Some packages also allow normative data to be included and provide quantification and monitoring templates. Depending upon how user-friendly the system is or the competency of the user, the content of this database can be processed in seconds. Relevant information is thus sorted and presented in a format that simplifies analyses and decision-making.


Ongoing quantification and evaluation of training interventions is necessary in order to make informed coaching decisions. This article has suggested the type of information required to perform training programme analysis and has provided a series of questions to prompt critical reflection of the interventions effectiveness. It has also highlighted potential limitations of traditional record keeping methods and how the use of electronic software packages may facilitate improved data recording and reflection.

No one can predict the outcome of a training programme with 100% accuracy. Even the best coaches run into problems along the way. To keep doing the same activities but expecting different results is surely madness. However, without the employment of an analytical framework and thus a better understanding of an athlete’s individual response, this is in effect what the coach is doing. A systematic approach to training is essential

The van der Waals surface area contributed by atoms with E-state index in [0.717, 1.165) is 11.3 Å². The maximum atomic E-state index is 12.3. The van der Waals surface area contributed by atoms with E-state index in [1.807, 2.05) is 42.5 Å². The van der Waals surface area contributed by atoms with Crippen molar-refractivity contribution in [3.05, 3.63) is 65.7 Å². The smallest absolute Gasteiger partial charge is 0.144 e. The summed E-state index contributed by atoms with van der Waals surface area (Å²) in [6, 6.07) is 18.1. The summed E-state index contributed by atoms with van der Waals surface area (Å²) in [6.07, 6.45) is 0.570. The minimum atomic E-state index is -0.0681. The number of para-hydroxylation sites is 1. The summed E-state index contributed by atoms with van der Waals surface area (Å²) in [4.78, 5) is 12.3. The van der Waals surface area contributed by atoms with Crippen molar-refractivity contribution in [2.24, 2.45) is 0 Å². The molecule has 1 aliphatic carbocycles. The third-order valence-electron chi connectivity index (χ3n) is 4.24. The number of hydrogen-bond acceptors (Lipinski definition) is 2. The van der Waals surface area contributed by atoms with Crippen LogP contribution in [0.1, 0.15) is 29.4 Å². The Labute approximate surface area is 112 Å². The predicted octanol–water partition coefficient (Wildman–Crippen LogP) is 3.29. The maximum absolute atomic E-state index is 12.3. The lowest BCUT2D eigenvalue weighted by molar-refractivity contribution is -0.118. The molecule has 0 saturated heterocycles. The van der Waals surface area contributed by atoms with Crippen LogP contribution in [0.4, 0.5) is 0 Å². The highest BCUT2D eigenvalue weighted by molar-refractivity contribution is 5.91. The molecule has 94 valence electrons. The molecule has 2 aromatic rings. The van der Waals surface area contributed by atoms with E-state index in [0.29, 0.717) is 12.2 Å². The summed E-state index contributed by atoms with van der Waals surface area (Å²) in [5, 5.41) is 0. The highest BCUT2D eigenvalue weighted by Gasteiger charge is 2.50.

for maximising an athlete’s potential, irrespective of level.

Athletes are essentially unique ‘experiments of one’, and the more elite the athlete the more unique the experiment. It is the coach’s responsibility to assign the work of training, raising or lowering its intensity to adjust its tolerability.  Thus the coach must have all his or her antennae tuned in to pick up clues that can identify the small changes, which will ensure steady progress or identify areas needing improvement and must resist the temptation to coach by routine and habit!

Andy Harrison has worked within elite sport for over 10 years and is currently employed by the English Institute of Sport as an athlete services manager for the northwest region